Philippine basketball

Will the flicker of hope for PH basketball last until 2023?

Ariel Ian Clarito
Will the flicker of hope for PH basketball last until 2023?

DAUNTING TASK. Forming the best Gilas Pilipinas team possible for the FIBA World Cup next year is the goal.

FIBA

The SBP has secured a pledge from the PBA, UAAP, NCAA, and other basketball stakeholders that players who will be called up for the 2023 FIBA World Cup will be made available

MANILA, Philippines – Half a year of frustration for Philippine basketball fans after a series of underwhelming performances by Gilas Pilipinas was mitigated, not appeased, by some good news that came out this week. 

In what has been deemed a unified Philippine basketball commitment to form the best team possible for the FIBA World Cup 2023 which the country will be hosting, the Samahang Basketball ng Pilipinas secured a pledge from the PBA, the UAAP, the NCAA, and other major stakeholders that all players who will be called up for national team duty will be made available. 

The past weeks have been riddled with scathing commentary from netizens and even some sports journalists, this writer included, who have directed at the people behind Gilas the whole range of emotions bordering on hysteria known to men – rage, displeasure, nausea, embarrassment, and even despair. 

The news that came out this week offers a flicker of hope that maybe, just maybe, things could be turning for the better. 

What should be pointed out about a flicker, though, is that it is often rather unsteady, with no guarantee that it will last until its intended end result. 

Which is how this news should be taken. Any move that brings together the major stakeholders of Philippine basketball is a step in the right direction. But given how many times the fans have been disappointed by the same major stakeholders, it is prudent to take this as a welcome development but to proceed cautiously, perhaps even warily.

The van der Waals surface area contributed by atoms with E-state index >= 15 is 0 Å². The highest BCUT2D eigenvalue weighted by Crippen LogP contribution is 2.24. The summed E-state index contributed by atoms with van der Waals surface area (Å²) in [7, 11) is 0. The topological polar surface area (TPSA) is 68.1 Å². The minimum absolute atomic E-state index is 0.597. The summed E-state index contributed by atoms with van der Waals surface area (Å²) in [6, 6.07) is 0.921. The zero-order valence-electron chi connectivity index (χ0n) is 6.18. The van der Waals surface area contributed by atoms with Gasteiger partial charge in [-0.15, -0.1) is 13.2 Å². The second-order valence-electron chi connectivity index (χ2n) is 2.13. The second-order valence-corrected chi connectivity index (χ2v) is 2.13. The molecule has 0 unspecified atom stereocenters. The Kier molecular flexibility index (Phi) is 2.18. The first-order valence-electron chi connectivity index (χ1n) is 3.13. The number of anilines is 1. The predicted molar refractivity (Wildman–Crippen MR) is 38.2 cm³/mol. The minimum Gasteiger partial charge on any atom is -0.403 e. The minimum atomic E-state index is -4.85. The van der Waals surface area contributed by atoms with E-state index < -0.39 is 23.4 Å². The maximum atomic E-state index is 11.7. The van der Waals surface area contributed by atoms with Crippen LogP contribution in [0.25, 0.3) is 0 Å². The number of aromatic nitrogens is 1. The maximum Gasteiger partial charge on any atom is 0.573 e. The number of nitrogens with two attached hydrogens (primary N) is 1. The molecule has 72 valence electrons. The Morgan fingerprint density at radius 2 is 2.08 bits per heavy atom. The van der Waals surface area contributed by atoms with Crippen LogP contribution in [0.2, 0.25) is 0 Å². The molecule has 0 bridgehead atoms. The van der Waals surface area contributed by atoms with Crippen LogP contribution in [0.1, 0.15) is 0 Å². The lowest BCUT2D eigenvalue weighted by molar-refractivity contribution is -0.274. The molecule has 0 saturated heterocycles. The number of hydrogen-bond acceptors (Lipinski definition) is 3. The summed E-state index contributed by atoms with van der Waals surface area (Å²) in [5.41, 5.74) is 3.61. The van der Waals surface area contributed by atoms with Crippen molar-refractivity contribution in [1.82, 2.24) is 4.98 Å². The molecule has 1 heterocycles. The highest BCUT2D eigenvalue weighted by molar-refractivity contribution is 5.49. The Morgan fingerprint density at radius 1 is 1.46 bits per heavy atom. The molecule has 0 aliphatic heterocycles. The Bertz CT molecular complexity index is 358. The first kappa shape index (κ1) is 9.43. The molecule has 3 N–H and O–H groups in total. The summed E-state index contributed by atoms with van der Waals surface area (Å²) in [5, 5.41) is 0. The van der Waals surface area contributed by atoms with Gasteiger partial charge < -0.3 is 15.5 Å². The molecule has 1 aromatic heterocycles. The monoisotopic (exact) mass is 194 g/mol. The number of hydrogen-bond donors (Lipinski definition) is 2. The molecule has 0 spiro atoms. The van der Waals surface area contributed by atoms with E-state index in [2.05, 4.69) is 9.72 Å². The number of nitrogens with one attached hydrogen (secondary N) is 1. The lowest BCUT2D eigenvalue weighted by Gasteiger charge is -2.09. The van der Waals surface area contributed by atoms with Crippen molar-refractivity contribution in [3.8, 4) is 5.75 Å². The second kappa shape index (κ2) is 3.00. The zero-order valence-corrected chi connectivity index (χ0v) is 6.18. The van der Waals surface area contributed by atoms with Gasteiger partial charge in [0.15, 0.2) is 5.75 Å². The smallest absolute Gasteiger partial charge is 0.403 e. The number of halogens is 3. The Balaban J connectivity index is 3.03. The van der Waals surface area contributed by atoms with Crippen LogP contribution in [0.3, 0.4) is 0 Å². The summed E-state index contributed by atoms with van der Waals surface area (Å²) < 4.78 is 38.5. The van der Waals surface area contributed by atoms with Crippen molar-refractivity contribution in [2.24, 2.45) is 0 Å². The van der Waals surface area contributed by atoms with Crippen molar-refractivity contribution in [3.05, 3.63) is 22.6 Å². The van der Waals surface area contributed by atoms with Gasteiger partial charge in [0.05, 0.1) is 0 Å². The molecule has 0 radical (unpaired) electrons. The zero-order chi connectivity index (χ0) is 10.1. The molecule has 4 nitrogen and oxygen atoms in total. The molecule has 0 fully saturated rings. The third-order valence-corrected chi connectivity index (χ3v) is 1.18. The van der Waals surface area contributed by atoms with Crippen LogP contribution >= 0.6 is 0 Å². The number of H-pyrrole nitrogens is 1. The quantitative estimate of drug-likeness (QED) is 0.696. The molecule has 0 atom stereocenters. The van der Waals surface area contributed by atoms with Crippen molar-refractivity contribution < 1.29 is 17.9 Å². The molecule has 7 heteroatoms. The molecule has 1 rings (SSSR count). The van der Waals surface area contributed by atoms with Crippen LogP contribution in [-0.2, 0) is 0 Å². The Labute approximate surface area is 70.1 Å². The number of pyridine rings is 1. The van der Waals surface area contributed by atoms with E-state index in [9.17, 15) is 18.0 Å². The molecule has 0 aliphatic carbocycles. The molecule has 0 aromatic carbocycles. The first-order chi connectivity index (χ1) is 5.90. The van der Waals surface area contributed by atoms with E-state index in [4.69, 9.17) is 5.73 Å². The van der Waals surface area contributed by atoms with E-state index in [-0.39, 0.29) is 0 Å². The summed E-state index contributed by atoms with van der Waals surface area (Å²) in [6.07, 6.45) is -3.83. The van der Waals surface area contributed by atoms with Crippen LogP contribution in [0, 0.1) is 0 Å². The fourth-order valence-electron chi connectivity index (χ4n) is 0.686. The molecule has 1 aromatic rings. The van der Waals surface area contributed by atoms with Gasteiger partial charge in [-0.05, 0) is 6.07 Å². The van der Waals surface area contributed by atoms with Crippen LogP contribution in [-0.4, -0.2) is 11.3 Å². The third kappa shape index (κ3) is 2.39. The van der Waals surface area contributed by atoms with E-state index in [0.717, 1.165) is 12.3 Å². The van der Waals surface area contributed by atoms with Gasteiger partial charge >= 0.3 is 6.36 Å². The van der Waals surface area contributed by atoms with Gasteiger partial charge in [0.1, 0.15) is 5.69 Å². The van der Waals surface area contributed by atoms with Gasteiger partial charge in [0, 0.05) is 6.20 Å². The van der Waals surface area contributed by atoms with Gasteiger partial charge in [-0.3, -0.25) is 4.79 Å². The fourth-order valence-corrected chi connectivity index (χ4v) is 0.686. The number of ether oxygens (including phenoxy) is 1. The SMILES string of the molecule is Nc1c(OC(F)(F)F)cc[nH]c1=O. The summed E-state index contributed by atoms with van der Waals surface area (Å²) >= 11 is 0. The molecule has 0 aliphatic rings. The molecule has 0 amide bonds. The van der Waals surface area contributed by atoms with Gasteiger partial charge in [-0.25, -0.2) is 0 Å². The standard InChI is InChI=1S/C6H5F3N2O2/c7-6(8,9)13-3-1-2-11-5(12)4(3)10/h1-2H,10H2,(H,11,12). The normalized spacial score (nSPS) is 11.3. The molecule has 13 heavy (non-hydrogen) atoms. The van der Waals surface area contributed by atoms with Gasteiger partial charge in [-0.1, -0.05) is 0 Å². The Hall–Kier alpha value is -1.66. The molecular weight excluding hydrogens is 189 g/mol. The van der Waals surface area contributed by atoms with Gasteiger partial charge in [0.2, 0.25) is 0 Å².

There are a number of variables that are worth noting. 

This is perhaps the first time in over a decade that the national team will finally have its pick among the best talents the country has to offer where there are no restrictions on the number of players to be selected per team. 

The last time this happened was in the 2009 FIBA Asia Championships when a Yeng Guiao-mentored Philippine team finished eighth. Back then, players from the PBA did not compete regularly in the international arena unlike today when most of the established stars of the pro league have had exposure in major FIBA tournaments.

The last year and a half has provided Filipino fans a glimpse of two schools of thought on what constitutes the right formula in forming an internationally-competitive lineup. Tab Baldwin showed a blueprint that is built on the foundation of a solid system that does not necessitate the top talents. He made do with the materials at his disposal, most of whom were collegiate standouts, and got everyone to buy into a system that emanated from a keen understanding of the dynamics and nuances of international basketball. The right system, as Baldwin has proven, will trump talent.